I stand a mere 3.75” high, but I am a most significant work of art from 1710. I am a very fine and rare example of Bottger redware, which was the earliest porcelain to have been manufactured in Europe. I inherited my name from Herr Johann Friedrich Bottger, who was head of the first royal Meissen factory established by Augustus, the elector of Saxony and the king of Poland. Bottger, a German alchemist, is generally credited with being the first European to discover the secret to creating hard-paste porcelain. Augustus’ love of Chinese and Japanese ceramics led him to have the first porcelain made in the Western world.
I have been polished to give me the look of jasper, and my form emulates Yixing ware from the Guandong Province in China. This Chinese ceramic was highly prized in the 17th and 18th Centuries in Europe.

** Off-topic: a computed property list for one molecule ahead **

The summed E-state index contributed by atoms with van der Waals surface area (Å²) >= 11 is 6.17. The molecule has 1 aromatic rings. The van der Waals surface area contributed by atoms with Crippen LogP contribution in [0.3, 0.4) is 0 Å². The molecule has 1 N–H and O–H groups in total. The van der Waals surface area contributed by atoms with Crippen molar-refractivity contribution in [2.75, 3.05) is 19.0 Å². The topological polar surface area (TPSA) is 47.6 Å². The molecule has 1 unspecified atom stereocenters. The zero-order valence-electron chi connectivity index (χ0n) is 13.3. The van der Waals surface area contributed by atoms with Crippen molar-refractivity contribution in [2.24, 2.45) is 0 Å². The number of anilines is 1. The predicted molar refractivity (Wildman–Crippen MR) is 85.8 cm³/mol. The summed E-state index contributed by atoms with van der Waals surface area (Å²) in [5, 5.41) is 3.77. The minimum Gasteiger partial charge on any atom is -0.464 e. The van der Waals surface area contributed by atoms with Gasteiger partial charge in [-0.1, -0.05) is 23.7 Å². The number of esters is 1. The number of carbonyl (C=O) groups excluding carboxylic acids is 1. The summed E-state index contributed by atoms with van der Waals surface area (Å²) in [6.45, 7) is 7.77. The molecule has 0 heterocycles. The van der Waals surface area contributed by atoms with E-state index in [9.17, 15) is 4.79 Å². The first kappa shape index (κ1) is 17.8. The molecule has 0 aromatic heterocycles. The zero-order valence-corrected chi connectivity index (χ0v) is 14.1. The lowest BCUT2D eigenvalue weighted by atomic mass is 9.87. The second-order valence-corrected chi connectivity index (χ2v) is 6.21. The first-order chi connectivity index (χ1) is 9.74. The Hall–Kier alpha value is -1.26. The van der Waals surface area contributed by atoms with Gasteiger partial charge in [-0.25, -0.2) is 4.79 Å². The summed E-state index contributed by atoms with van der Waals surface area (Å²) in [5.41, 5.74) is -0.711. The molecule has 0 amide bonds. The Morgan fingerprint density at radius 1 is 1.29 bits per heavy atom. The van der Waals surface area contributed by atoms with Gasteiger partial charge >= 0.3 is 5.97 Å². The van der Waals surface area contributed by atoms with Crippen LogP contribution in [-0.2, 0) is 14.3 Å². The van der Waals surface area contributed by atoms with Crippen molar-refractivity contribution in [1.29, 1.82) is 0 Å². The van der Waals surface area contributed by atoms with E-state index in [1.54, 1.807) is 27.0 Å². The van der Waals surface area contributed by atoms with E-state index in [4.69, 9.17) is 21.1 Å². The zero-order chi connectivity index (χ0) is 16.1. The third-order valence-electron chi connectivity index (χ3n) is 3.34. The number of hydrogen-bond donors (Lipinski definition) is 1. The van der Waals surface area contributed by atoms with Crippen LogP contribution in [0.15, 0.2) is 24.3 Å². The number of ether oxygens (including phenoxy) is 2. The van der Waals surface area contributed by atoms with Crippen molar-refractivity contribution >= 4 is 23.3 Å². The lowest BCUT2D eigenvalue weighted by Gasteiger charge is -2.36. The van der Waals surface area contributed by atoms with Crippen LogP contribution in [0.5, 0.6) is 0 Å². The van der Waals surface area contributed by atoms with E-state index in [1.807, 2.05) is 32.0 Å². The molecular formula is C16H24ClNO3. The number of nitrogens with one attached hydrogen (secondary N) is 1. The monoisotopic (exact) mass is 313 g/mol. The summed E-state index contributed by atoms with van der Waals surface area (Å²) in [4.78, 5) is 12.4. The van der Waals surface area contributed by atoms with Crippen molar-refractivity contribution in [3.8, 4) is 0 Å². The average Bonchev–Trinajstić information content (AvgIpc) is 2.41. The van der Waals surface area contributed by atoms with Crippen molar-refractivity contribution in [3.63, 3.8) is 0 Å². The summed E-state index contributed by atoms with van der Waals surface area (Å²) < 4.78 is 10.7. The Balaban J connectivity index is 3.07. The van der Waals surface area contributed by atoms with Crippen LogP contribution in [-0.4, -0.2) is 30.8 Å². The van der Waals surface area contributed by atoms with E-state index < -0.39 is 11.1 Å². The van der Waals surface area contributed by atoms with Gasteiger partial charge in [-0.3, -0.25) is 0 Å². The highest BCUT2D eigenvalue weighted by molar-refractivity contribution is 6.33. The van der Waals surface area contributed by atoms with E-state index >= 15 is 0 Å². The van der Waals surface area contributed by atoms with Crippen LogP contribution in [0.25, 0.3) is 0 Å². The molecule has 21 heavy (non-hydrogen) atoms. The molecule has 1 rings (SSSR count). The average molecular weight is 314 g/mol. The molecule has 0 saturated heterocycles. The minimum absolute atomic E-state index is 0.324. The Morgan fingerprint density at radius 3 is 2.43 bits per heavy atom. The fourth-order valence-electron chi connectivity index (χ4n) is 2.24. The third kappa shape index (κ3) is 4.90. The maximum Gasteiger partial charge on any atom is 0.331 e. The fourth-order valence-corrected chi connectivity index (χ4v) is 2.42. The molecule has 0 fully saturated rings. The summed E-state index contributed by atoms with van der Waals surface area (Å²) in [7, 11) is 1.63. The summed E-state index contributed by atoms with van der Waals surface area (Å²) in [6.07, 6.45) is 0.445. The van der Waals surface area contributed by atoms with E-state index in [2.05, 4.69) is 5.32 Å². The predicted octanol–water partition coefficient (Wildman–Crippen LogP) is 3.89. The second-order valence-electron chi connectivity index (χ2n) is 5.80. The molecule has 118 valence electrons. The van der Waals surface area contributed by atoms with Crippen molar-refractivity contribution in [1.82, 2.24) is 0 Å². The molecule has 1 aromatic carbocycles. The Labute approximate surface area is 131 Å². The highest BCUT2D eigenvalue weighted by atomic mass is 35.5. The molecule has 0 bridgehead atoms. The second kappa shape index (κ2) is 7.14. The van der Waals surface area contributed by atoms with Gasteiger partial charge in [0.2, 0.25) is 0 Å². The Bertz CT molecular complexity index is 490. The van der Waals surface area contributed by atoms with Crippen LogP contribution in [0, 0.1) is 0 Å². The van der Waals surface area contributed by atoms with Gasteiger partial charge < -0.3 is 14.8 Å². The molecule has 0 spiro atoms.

Mary Hulton Phillips, the founder of The Maridon Museum, was an avid collector of German Meissen porcelain and Asian art. The museum represents both loves, and I rest in a special area referred to as the Transition Wall across from the entrance to The Meissen Gallery.